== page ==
40

I want to write this

write!(f, "{ hash:{}, subject: {} }", self.hash, self.subject)

But since curly braces have special meaning for formatting it's clear that I can't place the outer curly braces like that without escaping. So I tried to escape them.

write!(f, "\{ hash:{}, subject: {} \}", self.hash, self.subject)

Rust doesn't like that either. Then I read this:

The literal characters {, }, or # may be included in a string by preceding them with the \ character. Since \ is already an escape character in Rust strings, a string literal using this escape will look like "\{".

So I tried

write!(f, "\\{ hash:{}, subject: {} \\}", self.hash, self.subject)

But that's also not working. :-(

  • 1
    What do you mean by 'not working'? Is it a runtime error (i.e. output you don't expect), or a compile time error? – huon Aug 29 '14 at 14:04
  • It was a compile time error. But it's resolved with the answer by nos. – Christoph Aug 29 '14 at 14:20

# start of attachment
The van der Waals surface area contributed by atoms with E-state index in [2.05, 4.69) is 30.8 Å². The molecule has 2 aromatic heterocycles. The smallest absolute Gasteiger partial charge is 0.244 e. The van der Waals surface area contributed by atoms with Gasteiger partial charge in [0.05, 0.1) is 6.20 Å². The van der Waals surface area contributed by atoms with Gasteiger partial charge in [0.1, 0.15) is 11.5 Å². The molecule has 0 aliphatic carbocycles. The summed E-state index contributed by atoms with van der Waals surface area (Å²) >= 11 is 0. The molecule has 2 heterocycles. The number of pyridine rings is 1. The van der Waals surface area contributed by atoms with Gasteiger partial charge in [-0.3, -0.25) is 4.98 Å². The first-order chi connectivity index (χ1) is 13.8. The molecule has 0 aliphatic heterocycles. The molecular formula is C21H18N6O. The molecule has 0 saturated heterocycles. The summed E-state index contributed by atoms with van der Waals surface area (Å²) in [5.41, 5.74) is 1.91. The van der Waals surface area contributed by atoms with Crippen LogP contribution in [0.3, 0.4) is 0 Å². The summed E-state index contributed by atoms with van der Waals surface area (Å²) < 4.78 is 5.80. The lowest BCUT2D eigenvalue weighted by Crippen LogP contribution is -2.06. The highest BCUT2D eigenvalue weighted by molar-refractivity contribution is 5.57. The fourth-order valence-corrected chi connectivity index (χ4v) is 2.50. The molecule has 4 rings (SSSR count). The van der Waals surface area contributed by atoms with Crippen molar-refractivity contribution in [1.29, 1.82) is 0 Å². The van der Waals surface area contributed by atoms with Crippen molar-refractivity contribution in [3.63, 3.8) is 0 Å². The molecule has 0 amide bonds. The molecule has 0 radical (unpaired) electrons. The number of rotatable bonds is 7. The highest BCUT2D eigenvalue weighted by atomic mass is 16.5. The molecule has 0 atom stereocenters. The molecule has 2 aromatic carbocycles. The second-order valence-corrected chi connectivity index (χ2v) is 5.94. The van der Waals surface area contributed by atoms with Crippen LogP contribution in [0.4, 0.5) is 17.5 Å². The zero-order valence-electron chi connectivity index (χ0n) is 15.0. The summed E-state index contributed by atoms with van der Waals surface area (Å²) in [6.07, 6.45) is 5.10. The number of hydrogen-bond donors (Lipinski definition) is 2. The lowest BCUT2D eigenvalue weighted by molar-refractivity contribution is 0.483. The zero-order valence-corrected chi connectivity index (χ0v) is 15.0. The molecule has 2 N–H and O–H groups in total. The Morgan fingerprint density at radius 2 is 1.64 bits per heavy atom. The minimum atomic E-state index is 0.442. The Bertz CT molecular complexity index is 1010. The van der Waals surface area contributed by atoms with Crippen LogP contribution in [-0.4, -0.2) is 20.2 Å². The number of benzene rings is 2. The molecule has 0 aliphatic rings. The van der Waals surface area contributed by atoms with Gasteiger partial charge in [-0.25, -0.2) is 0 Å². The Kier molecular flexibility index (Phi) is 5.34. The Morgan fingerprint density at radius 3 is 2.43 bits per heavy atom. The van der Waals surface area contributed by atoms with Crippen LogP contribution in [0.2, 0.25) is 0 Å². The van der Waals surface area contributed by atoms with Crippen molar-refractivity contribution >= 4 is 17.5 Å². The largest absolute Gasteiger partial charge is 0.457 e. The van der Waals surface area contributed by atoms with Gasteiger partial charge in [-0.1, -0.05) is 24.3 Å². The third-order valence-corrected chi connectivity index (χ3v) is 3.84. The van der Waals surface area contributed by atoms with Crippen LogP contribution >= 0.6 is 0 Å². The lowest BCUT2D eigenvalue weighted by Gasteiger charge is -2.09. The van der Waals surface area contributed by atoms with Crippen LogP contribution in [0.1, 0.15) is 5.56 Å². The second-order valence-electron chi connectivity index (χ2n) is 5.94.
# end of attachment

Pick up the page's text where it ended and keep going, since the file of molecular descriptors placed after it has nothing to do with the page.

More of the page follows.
• Oh, in future, please include compiler output, and preferably the version. This is especially important for Rust since the compiler can change dramatically; which is the case here, the behaviour on master (which I guess is the docs you were reading), differs to 0.11. – huon Aug 29 '14 at 23:55
  • Yes, you are right. Sloppy me :) – Christoph Aug 30 '14 at 12:17
61

You might be reading some out of date docs (e.g. for Rust 0.9)

As of Rust 1.0, the way to escape { and } is with another { or }

write!(f, "{{ hash:{}, subject: {} }}", self.hash, self.subject)

The literal characters { and } may be included in a string by preceding them with the same character. For example, the { character is escaped with {{ and the } character is escaped with }}.

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